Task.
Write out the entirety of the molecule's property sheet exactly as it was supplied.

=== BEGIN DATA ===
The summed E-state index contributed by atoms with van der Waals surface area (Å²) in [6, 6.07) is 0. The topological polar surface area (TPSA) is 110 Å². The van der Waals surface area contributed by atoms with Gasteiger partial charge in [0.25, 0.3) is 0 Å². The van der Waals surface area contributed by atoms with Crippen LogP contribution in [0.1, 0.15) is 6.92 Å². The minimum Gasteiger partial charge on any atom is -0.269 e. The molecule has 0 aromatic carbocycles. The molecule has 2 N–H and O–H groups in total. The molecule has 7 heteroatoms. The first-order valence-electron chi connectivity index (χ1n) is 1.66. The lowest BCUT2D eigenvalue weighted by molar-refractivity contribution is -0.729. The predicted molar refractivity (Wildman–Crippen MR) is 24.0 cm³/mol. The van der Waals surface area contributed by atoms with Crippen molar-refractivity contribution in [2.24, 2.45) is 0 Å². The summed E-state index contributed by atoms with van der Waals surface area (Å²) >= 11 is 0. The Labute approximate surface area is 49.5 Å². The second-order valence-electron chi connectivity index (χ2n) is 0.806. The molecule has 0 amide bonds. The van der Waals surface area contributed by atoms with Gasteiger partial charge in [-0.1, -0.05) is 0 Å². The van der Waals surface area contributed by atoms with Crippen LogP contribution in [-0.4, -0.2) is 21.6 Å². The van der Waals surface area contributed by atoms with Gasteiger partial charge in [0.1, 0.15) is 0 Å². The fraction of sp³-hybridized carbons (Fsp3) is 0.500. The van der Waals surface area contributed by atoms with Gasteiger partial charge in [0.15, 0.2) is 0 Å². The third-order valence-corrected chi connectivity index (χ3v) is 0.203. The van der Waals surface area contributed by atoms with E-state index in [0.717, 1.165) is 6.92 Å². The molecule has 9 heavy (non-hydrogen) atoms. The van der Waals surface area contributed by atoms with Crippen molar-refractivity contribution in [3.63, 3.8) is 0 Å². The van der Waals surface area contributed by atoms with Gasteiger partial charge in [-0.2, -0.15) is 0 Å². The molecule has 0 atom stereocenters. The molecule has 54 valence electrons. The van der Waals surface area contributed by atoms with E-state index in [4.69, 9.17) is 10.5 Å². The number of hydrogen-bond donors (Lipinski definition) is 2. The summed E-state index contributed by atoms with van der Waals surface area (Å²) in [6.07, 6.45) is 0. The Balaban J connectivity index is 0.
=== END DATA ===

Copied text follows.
The summed E-state index contributed by atoms with van der Waals surface area (Å²) in [6, 6.07) is 0. The topological polar surface area (TPSA) is 110 Å². The van der Waals surface area contributed by atoms with Gasteiger partial charge in [0.25, 0.3) is 0 Å². The van der Waals surface area contributed by atoms with Crippen LogP contribution in [0.1, 0.15) is 6.92 Å². The minimum Gasteiger partial charge on any atom is -0.269 e. The molecule has 0 aromatic carbocycles. The molecule has 2 N–H and O–H groups in total. The molecule has 7 heteroatoms. The first-order valence-electron chi connectivity index (χ1n) is 1.66. The lowest BCUT2D eigenvalue weighted by molar-refractivity contribution is -0.729. The predicted molar refractivity (Wildman–Crippen MR) is 24.0 cm³/mol. The van der Waals surface area contributed by atoms with Crippen molar-refractivity contribution in [2.24, 2.45) is 0 Å². The summed E-state index contributed by atoms with van der Waals surface area (Å²) >= 11 is 0. The Labute approximate surface area is 49.5 Å². The second-order valence-electron chi connectivity index (χ2n) is 0.806. The molecule has 0 amide bonds. The van der Waals surface area contributed by atoms with Gasteiger partial charge in [-0.1, -0.05) is 0 Å². The van der Waals surface area contributed by atoms with Crippen LogP contribution in [-0.4, -0.2) is 21.6 Å². The van der Waals surface area contributed by atoms with Gasteiger partial charge in [0.1, 0.15) is 0 Å². The fraction of sp³-hybridized carbons (Fsp3) is 0.500. The van der Waals surface area contributed by atoms with Gasteiger partial charge in [0.15, 0.2) is 0 Å². The third-order valence-corrected chi connectivity index (χ3v) is 0.203. The van der Waals surface area contributed by atoms with E-state index in [0.717, 1.165) is 6.92 Å². The molecule has 9 heavy (non-hydrogen) atoms. The van der Waals surface area contributed by atoms with Crippen molar-refractivity contribution in [3.63, 3.8) is 0 Å². The van der Waals surface area contributed by atoms with Gasteiger partial charge in [-0.2, -0.15) is 0 Å². The molecule has 0 atom stereocenters. The molecule has 54 valence electrons. The van der Waals surface area contributed by atoms with E-state index in [4.69, 9.17) is 10.5 Å². The number of hydrogen-bond donors (Lipinski definition) is 2. The summed E-state index contributed by atoms with van der Waals surface area (Å²) in [6.07, 6.45) is 0. The Balaban J connectivity index is 0.